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Author: Mike Boas

Scriptitude 2019 Wrap-Up

Scriptitude 2019 Wrap-Up

Thanks to everyone who attended our 2019 Scriptitude table read event at RIT! We had great performances and some valuable Q&A time with our winning screenwriters.

Photos by Noel Bastien

The short screenplays read were the following:

“The Frame-Up”by Patrick Harney
A wizened, young detective gets herself pulled into a dangerous squeeze-play while trying to locate her client’s lover.

“Homefulness”by Dan LaTourette
A father takes his ailing mother and spitfire son for a drive down memory lane… in a 1963 Studebaker.

“Someone”by Brian VanDenBergh (co-written by Nick Pasquarella)
After his appendix bursts, a young man is held hostage by the software technology employed to run his home.

Congratulations to Patrick, Dan, Brian, and Nick for their amazing scripts!

Announcing SCRIPTITUDE: Best Short Screenplays of Upstate NY

Announcing SCRIPTITUDE: Best Short Screenplays of Upstate NY

ATTENTION SCREENWRITERS!

The Rochester Association for Film Arts and Sciences presents a short script competition open to all residents of upstate NY. Enter to win one of three copies of FINAL DRAFT, as well as a table reading of your script by experienced actors before a live audience.

This is a great opportunity to hear your work and the scripts of other writers performed by dedicated actors!

Write something new, or fix up a screenplay you’ve had in the drawer. But don’t delay! Deadline for entry is February 28. Table reading will be scheduled for an evening in April.

AWARDS AND PRIZES

Each screenplay submitted will receive a written critique of their work. First, second, and third place winners will have their screenplays presented at a public table read at the Wegmans Magic Spell Theater at the Rochester Institute of Technology. In addition, the three winners will receive a copy of Final Draft 11.

ENTRY FEE

The cost for each entry is $25. Proceeds go to Rochester Association for Film Arts and Sciences, a not for profit educational corporation run entirely by volunteers.

RULES

For full rules, see our listing at https://filmfreeway.com/scriptitude

For more about the Rochester Association for Film Arts and Sciences, visit http://rafasny.org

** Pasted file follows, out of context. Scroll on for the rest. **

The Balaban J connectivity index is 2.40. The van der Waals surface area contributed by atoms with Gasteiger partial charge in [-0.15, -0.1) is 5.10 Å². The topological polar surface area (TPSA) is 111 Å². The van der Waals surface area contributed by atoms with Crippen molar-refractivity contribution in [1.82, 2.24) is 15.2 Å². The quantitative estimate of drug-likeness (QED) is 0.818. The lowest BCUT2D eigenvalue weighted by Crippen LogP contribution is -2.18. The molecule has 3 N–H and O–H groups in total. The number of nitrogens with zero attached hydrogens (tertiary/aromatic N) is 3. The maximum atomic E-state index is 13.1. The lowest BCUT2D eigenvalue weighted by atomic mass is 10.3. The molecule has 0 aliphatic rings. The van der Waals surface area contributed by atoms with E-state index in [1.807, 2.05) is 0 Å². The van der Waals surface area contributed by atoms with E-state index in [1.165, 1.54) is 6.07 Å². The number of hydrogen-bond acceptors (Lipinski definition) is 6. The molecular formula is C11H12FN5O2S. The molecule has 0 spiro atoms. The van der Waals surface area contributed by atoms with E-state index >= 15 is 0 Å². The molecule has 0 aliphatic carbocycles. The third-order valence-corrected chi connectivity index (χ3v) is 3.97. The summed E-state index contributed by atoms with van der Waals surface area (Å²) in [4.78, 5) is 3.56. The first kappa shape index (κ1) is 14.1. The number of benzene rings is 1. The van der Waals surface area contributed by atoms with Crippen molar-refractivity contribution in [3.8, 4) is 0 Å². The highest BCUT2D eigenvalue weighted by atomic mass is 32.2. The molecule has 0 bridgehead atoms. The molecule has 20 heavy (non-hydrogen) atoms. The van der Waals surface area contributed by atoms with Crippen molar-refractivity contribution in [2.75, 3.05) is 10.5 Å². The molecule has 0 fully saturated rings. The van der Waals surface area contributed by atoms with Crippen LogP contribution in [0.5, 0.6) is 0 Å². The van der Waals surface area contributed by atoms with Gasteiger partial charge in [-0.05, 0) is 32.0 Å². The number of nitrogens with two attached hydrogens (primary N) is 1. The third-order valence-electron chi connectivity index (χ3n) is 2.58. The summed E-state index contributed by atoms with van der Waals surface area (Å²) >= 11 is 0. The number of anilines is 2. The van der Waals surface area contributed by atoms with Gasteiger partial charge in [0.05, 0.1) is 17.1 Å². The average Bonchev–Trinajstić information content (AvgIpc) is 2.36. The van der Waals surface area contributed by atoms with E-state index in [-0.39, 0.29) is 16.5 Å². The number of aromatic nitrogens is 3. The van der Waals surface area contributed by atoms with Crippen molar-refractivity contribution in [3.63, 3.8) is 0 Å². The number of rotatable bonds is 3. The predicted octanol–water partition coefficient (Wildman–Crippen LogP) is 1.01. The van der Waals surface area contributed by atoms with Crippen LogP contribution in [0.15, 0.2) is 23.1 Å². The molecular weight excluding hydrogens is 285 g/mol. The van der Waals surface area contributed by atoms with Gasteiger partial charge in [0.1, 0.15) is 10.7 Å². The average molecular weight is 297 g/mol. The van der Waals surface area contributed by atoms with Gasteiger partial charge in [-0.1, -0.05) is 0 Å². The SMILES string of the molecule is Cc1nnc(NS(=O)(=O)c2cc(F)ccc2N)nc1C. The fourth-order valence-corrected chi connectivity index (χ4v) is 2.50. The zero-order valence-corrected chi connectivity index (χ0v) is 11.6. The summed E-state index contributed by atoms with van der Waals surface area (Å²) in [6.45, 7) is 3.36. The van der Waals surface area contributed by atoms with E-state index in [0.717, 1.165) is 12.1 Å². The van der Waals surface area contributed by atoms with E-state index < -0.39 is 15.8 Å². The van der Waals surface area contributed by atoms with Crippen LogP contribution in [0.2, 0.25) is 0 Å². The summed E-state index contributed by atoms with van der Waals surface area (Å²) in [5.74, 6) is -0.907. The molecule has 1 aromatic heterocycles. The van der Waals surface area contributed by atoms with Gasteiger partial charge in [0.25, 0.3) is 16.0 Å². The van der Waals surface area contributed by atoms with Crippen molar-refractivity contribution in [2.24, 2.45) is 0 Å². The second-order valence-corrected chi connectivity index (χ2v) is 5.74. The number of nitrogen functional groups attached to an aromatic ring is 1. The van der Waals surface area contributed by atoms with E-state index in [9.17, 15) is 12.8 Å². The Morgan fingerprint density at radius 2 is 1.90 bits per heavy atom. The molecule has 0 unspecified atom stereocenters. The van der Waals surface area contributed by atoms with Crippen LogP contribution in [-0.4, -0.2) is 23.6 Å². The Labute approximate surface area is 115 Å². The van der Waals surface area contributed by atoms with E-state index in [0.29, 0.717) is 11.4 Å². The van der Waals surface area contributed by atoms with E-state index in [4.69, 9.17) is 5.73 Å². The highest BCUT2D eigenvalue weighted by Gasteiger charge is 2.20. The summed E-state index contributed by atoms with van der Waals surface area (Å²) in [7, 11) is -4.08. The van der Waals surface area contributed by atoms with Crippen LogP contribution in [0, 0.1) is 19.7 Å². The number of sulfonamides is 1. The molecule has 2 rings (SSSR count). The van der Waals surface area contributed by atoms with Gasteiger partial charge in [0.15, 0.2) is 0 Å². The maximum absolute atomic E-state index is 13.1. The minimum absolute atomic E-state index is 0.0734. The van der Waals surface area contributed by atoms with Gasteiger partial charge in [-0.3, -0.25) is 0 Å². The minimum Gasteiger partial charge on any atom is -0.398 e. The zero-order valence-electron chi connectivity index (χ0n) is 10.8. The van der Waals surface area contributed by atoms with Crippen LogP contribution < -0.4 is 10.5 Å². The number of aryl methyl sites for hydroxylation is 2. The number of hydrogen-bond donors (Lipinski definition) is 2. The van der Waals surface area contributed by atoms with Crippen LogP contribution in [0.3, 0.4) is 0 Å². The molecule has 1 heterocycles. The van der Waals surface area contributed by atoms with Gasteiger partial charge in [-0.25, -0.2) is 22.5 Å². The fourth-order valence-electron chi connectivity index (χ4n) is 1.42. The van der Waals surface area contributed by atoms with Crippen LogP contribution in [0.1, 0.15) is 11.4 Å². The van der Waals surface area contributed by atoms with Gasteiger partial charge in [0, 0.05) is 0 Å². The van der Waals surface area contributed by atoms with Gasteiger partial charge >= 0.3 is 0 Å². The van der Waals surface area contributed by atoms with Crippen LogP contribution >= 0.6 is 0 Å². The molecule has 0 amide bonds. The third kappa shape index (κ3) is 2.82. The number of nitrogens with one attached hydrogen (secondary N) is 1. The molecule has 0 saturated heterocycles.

SCREENWRITING QUESTIONS?

RAFAS is an educational organization, and we believe in sharing our knowledge with those interested in all aspects of filmmaking. Through the Rochester Writers Workshop, we meet with writers and discuss screenwriting in depth. If you are in the Rochester area, come to one of our Wednesday night meetings! Details are at http://rwwny.org

Deadline for Entries is February 28, 2019


Submit your screenplay PDF at https://filmfreeway.com/scriptitude

Writing a Horror Script

Writing a Horror Script

In honor of Halloween, here’s an article by Karina Wilson posted on the Bluecat Screenplay website:

http://www.bluecatscreenplay.com/the-bluecat-screenplay-competition-blog/writing-genre-screenplay-horror/

“The final stage of the action should go all out, with the protagonist drawing on every resource they have to escape — or defeat — the Threat, which responds by attacking with a viciousness we haven’t seen before.”

The Mission Impossible Spoilercasts

The Mission Impossible Spoilercasts

Empire Magazine has a pretty terrific podcast, as I’ve just discovered. And one thing they’re making a habit of is long-form interviews with writer/director Christopher McQuarrie.

You can listen to him discuss (at length) the making of Mission Impossible: Fallout for nearly 6 hours! Most of it is gold. These were two separate interviews, so I forgive him for repeating one or two stories.

From a screenwriting point of view, it’s interesting to discover how much they back into, based on the globe-trotting action set-pieces. For example, they knew they wanted a helicopter chase. They found a country that would let them do it, then they came up with a plot reason for the characters to be there. So the screenplay was secondary to the locations.

McQuarrie’s approach to the villain was similar. Find out what he wanted him to do, then write the plot and motivations to support the end result. Not always the way screenwriters work.

Here’s Part 1.

Here’s Part 3. (There is no Part 2. Well, there’s a Part 2 episode, but it’s the Empire journalists gabbing, with a preview of the Part 3 interview.)

And if that’s not enough, you can go back in time and listen to McQuarrie talk Mission Impossible: Rogue Nation here.

Beware giant blocks of description!

Beware giant blocks of description!

Don’t get carried away with description. Remember, a page should equal about a minute of screen time. If you have a lot of action, be economical with how you describe it, and break up the key moments into new paragraphs.

Also, don’t let those characters monologue too often. There’s a difference between the style of speech in plays and movies.

Read more about “white space” at Screencraft.org

Your character’s voice

Your character’s voice

Each of your characters should have a unique way of talking. Writing a British character? Get the language right! Here in the USA, we might say elevator, apartment, and flashlight, but across the pond it’s lift, flat, and torch. This video from Vanity Fair gets into some other saucy slang: